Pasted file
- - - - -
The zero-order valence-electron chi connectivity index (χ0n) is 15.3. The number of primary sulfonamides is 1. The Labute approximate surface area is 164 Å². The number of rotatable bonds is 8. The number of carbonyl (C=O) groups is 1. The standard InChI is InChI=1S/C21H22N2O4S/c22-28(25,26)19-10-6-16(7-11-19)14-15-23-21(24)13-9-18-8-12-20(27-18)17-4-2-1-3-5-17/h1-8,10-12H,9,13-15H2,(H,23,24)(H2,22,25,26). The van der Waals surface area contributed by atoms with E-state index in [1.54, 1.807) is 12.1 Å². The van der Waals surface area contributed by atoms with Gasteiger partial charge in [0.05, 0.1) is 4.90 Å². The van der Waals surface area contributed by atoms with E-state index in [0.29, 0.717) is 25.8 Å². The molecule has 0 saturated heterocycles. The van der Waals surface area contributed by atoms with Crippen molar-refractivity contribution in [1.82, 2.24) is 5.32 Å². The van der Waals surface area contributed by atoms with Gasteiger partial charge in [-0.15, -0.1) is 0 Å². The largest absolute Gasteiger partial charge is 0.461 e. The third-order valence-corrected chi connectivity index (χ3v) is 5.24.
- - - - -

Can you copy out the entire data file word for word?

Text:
The zero-order valence-electron chi connectivity index (χ0n) is 15.3. The number of primary sulfonamides is 1. The Labute approximate surface area is 164 Å². The number of rotatable bonds is 8. The number of carbonyl (C=O) groups is 1. The standard InChI is InChI=1S/C21H22N2O4S/c22-28(25,26)19-10-6-16(7-11-19)14-15-23-21(24)13-9-18-8-12-20(27-18)17-4-2-1-3-5-17/h1-8,10-12H,9,13-15H2,(H,23,24)(H2,22,25,26). The van der Waals surface area contributed by atoms with E-state index in [1.54, 1.807) is 12.1 Å². The van der Waals surface area contributed by atoms with Gasteiger partial charge in [0.05, 0.1) is 4.90 Å². The van der Waals surface area contributed by atoms with E-state index in [0.29, 0.717) is 25.8 Å². The molecule has 0 saturated heterocycles. The van der Waals surface area contributed by atoms with Crippen molar-refractivity contribution in [1.82, 2.24) is 5.32 Å². The van der Waals surface area contributed by atoms with Gasteiger partial charge in [-0.15, -0.1) is 0 Å². The largest absolute Gasteiger partial charge is 0.461 e. The third-order valence-corrected chi connectivity index (χ3v) is 5.24.